After FINALLY reaching the top of Mt. Zion it’s four miles downhill, and after that about three more in a slight rise to the finish “line”. The worst is behind you, and it’s just a matter of putting one foot in front of the other until you can pour yourself a cold one from the keg of delicious Upper Left beer.
As I puttered over these last few miles, I caught up to and chatted with Shannon Douglas, who turned 29 that day-who would CHOOSE to celebrate like that?? I couldn’t help noticing her shoes, and I remembered I had seen her back at Rhodies where her husband, on crutches, had paid her a visit and cheered her on. It was hard to see what I saw, know what I know, and NOT tell her what I wanted to say. Which was that I already knew how her husband got hurt, and was sure it would happen to her, too, at some point.
And here I must also pause and insert a word of thanks to the person responsible for forming me into a respectable Ultra Marathon runner, capable of running injury-free for so long and completing truly difficult feats like this one. Shout out to my wife and coach, the most singularly, intensely special person I have ever met. We don’t need to mention that nothing would be possible without you.
Here’s where I got a little confused. We were passed there by someone named Jason about two miles out. After that, I bid Shannon adieu and made my last pathetic push toward the finish…zone. Shortly thereafter I passed Jason, not believing I still had enough energy to jog, much less pass anyone. I finished a half minute ahead of Jason, but if you check the results, he’s listed a half minute ahead of me!(?) No comprendo.
Who cares. I was personally greeted by a horde of cheering race fans in a very festive mood as well as Colin or the other one [it’s Dennis!], who shook everyone’s hand as they passed the finish line. It was there that I learned that I was not the only one who had not completely enjoyed the ascent up Mt. Zion, and I also learned that there are a lot of competent beer brewers in Washington State! Damn that beer was good.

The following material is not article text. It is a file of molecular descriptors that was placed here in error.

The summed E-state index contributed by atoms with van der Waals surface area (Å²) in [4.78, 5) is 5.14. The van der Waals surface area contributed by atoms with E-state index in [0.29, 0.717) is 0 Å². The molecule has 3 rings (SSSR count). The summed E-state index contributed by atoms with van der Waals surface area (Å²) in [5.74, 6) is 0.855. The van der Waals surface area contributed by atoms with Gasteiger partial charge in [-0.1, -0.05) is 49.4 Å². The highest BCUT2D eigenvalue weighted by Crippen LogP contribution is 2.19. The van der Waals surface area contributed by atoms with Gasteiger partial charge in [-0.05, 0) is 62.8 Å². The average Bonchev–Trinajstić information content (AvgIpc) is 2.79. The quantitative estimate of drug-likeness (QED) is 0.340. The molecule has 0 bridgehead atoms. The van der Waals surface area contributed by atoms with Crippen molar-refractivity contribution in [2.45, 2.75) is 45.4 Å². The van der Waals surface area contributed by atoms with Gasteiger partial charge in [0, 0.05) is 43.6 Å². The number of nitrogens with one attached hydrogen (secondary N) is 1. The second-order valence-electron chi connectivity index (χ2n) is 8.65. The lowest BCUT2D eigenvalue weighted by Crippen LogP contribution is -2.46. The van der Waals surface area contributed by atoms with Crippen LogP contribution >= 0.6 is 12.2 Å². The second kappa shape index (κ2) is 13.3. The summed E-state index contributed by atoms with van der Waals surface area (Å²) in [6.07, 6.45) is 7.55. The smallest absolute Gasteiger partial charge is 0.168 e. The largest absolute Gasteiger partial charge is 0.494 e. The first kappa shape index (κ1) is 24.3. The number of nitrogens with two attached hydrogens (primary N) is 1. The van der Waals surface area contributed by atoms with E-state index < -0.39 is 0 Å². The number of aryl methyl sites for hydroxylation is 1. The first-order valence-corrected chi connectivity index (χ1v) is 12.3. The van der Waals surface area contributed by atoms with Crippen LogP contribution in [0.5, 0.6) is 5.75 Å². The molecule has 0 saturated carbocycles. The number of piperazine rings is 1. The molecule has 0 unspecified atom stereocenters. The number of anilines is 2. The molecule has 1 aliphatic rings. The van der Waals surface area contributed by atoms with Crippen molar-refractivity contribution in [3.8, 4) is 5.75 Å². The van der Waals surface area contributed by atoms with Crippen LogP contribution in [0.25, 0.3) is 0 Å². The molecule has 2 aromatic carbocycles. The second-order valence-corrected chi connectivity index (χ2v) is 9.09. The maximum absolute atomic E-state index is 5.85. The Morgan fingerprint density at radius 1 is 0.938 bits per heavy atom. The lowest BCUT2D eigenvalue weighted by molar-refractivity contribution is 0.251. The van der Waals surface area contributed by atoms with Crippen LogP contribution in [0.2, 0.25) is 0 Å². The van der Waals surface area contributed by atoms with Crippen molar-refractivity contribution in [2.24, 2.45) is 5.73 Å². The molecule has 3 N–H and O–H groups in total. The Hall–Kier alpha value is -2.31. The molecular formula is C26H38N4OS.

Which brings me to the day’s list of thoughtful musings:
-I have lived in Germany for more than a quarter of a century and can proudly say that I have acquired a sensitive tongue when it comes to beer. Although I consider Germany to be the Hub of the Beer Brewing Art, I have since been pleasantly surprised to see so many American breweries have begun brewing so competently (a far cry from the Miller High Life 80’s), especially in the Northwest. It’s now four months later and that wonderful taste of finish line beer, as well as several stupendous micro-brews down Poulsbo way, still dance on my tongue. I’ll put a lot of these beers up against anyone, anywhere, anytime. The only problem with it is, and this is where Germany is so superior, who in God’s name can afford it??
-As I said, at the back of the finish line area thingy, there was another of these backstop mounds. I later learned that someone had christened it Gunshot Mountain, and it was possible to enter a select, elite society of individuals known as the Quarry Club simply by continuing to run past the finish line and up Gunshot Mt.. Damn, should’ve read the home page better.
-Referring to the Disappointment Second Most Huge: Bud did indeed finish the race (the 37th or so of the year) and all I can say about his project is “WHY DIDN’T I THINK OF THAT?”
-My Disappointment Most Huge: When I signed up for the race I was asked something I had never been asked. On the entrance form it said right there in black and white that if I were to put down a song I wanted to hear when I crossed the finish line, then they would play it. Oh, goody!! Being a sober, serious, semi-intelligent, middle-aged man, I settled on “Another One Rides the Bus” from Weird Al. I couldn’t resist. Unfortunately, the project never realized itself because, as Colin (maybe) said in exactly these words: “We couldn’t repatch the digital mainframe with the coagulated thromboid services network. Thingy.” Or something.
In closing, looking upon this adventure from afar, both geologically and chronologically, I see Mt. Townsend always in the back of mind, shining there, representing some special version of me or all of us, standing for potential and opportunity, ready and waiting to welcome us with brash reality, truth, and hope. Its bastard playmate, Mt. Zion, is for me the hard road we must travel to get there.
Just knowing both are there provide me with an overwhelming feeling of comfort and gratitude, for everything this life is and could be. No one can talk away a mountain.